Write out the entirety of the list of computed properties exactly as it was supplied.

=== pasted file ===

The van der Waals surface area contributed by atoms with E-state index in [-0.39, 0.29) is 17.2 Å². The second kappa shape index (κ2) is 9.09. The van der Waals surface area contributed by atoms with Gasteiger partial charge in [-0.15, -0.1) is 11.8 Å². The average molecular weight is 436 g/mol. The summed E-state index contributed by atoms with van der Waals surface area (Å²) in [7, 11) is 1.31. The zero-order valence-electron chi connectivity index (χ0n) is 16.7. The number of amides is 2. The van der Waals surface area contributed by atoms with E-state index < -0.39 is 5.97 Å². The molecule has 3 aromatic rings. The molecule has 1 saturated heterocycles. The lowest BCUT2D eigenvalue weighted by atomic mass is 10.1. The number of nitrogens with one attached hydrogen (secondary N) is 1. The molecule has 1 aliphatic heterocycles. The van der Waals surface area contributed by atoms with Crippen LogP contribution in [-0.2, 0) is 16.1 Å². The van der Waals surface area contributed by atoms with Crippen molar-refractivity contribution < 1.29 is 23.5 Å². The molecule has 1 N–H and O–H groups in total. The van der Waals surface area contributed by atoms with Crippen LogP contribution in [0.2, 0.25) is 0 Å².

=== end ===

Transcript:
The van der Waals surface area contributed by atoms with E-state index in [-0.39, 0.29) is 17.2 Å². The second kappa shape index (κ2) is 9.09. The van der Waals surface area contributed by atoms with Gasteiger partial charge in [-0.15, -0.1) is 11.8 Å². The average molecular weight is 436 g/mol. The summed E-state index contributed by atoms with van der Waals surface area (Å²) in [7, 11) is 1.31. The zero-order valence-electron chi connectivity index (χ0n) is 16.7. The number of amides is 2. The van der Waals surface area contributed by atoms with E-state index < -0.39 is 5.97 Å². The molecule has 3 aromatic rings. The molecule has 1 saturated heterocycles. The lowest BCUT2D eigenvalue weighted by atomic mass is 10.1. The number of nitrogens with one attached hydrogen (secondary N) is 1. The molecule has 1 aliphatic heterocycles. The van der Waals surface area contributed by atoms with Crippen LogP contribution in [-0.2, 0) is 16.1 Å². The van der Waals surface area contributed by atoms with Crippen molar-refractivity contribution < 1.29 is 23.5 Å². The molecule has 1 N–H and O–H groups in total. The van der Waals surface area contributed by atoms with Crippen LogP contribution in [0.2, 0.25) is 0 Å².